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Continued growth in the women’s weekly magazine market, coupled with heightened demand from national newspapers for human interest stories, means there is now more scope than ever before for people across the UK to earn a profit by selling their real-life stories. Aiming to bridge the gap between the media and those individuals with a story to tell, a former Daily Mail journalist has launched

Founder, Natasha Courtenay-Smith explains, “Story-selling isn’t limited to just the ‘kiss-and-tell’ market as you might imagine, in fact, newspapers are increasingly seeking genuine case studies to illustrate the latest trends such as cosmetic surgery, as well as topical issues like MRSA and the credit-crunch. Women’s magazines continually hunt for inspirational tales from ‘normal people’, ranging from surviving an affair to dealing with addiction.”

“The market for honest stories and authentic case studies is continuing to expand,” continues Natasha, “but many people don’t know where to begin when it comes to talking to the media. Indeed, simply picking up the phone to a journalist can feel like a frightening experience. That’s where comes in: advising people on whether they have a story which may be of interest to the national media, helping them decide which publications to aim for and managing all their contracts and fees.”

Natasha has ten years experience of writing individual, personal and often emotional stories for UK national magazines and newspapers. Since launching in January, she has successfully placed a variety of stories in the national press, including: a woman trying to find a sperm donor; a man who has survived breast cancer; a woman who discovered she was the secret love child of a sixties rock star; a wronged-wife who underwent £5,000-worth of cosmetic surgery after her husband left and a self-confessed sex addict. All received payment for their interviews and, most importantly, achieved their personal goal of talking to the media.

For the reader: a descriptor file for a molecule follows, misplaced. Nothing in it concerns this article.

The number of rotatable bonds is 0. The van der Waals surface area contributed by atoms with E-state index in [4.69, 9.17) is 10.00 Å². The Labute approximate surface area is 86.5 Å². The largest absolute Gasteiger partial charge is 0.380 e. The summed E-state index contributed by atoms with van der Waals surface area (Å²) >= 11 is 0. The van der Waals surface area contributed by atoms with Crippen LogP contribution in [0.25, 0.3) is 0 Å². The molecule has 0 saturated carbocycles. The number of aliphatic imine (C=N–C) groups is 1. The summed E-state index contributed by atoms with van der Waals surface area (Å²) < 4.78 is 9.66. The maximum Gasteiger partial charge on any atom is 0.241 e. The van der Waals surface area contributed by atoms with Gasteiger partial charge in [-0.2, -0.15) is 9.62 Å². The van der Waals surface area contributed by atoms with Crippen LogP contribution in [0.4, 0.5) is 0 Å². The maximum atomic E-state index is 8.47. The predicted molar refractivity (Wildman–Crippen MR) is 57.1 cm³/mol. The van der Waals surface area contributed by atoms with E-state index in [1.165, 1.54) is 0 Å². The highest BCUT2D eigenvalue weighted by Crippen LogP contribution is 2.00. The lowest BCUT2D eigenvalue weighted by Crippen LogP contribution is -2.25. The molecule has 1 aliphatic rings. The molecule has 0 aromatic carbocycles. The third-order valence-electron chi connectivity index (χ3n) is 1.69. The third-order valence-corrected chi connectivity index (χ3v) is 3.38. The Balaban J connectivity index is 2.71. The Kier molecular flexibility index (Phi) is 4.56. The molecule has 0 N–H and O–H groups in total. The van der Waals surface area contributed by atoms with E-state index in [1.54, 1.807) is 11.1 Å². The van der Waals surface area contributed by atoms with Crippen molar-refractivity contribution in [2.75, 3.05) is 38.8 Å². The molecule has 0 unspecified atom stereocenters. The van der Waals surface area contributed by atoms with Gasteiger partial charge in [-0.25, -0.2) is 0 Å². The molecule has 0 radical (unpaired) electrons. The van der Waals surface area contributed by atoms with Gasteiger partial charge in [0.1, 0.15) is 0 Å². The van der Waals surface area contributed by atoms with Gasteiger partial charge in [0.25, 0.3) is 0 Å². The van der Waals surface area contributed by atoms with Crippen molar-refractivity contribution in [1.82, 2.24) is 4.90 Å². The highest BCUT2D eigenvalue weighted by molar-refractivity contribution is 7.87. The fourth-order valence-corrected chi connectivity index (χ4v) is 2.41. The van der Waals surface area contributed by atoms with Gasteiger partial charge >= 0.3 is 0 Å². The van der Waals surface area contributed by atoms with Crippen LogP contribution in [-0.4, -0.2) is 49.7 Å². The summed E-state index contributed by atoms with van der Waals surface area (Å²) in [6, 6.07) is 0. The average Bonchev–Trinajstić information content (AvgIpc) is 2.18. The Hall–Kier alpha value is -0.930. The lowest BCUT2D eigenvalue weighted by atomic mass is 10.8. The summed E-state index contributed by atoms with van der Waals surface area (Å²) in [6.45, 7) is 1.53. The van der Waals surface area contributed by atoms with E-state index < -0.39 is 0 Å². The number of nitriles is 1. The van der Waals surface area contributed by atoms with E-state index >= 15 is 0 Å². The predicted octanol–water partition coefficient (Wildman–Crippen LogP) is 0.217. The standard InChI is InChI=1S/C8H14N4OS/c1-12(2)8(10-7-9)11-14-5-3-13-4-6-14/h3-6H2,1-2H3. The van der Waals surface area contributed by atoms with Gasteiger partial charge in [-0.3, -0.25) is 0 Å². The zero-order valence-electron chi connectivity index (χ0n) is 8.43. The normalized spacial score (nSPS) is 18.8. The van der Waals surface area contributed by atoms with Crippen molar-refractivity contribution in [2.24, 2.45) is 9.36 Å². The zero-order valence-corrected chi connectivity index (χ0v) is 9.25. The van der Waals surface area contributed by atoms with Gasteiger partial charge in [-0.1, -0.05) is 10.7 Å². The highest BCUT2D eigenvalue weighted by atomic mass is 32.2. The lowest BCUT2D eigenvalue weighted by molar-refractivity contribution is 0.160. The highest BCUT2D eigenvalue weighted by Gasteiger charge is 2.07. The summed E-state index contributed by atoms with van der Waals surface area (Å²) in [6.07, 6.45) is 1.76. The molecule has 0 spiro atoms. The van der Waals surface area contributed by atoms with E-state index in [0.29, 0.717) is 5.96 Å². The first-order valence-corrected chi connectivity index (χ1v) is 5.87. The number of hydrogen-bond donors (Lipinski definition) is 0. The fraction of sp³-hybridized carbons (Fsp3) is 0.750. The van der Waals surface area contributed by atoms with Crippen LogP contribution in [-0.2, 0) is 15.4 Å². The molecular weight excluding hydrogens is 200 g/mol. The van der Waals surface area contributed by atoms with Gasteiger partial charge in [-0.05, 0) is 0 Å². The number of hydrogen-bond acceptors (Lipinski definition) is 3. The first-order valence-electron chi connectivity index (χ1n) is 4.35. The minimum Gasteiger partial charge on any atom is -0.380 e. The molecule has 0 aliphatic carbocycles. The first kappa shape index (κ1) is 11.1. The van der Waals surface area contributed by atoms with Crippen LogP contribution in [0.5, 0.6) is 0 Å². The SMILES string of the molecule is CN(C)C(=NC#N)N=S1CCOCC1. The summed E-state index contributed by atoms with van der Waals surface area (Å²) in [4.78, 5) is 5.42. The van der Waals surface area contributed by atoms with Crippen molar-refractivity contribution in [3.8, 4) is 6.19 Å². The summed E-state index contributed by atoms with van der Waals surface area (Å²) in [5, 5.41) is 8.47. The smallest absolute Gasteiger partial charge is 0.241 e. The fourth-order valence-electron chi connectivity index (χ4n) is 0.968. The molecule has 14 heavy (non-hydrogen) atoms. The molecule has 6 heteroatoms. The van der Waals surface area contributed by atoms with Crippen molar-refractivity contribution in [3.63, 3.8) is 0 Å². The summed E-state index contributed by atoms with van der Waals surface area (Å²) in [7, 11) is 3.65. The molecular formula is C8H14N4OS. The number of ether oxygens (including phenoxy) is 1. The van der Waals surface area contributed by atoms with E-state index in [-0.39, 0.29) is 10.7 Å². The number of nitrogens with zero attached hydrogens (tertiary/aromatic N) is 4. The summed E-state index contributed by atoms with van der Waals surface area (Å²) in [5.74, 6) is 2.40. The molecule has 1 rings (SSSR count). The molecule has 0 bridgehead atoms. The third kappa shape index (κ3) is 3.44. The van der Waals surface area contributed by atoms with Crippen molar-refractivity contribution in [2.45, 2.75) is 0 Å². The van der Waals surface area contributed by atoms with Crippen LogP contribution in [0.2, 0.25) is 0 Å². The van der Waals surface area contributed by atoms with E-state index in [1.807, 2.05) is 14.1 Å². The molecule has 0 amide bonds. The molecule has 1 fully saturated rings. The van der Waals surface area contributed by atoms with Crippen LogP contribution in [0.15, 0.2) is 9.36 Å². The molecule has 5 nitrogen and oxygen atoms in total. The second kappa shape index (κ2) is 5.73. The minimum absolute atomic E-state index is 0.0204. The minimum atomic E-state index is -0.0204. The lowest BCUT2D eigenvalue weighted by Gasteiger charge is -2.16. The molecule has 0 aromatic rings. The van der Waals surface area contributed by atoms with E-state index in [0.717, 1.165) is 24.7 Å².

“For many, just having their say and getting their story out there meets a deep-seated need,” explains Natasha. “This is either because they raise awareness about a subject close to their heart, raise money for charity or they quite simply get the opportunity to set a record straight. Some people talk to more than one publication, in fact I know of one woman who’s been a mistress for the past decade and has talked about it to numerous magazines – and why not? She has a fascinating tale to tell and magazines are willing to pay her to talk about her experiences which will doubtless be of interest to their thousands of readers.”

Natasha estimates that the savvier story-seller can top up their income by as much as £5,000 per year if they appear in just one magazine or newspaper per month. deals with a vast range of stories and can also help individuals who wish to keep a crime in the public eye. Individuals with a story to tell should visit the website or call 020 7229 0023 for further details.

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Media information:

Natasha Courtenay-Smith is available for comment or interview for journalists wishing to feature previous story sellers, discuss the moral implications of story-selling or debate when private life becomes public.

For further information, please contact Lesley Singleton at LS Media on 01234 752 663 / 07852 451 093 or email

This press release was distributed by ResponseSource Press Release Wire on behalf of Playtime PR in the following categories: Men's Interest, Leisure & Hobbies, Women's Interest & Beauty, Media & Marketing, for more information visit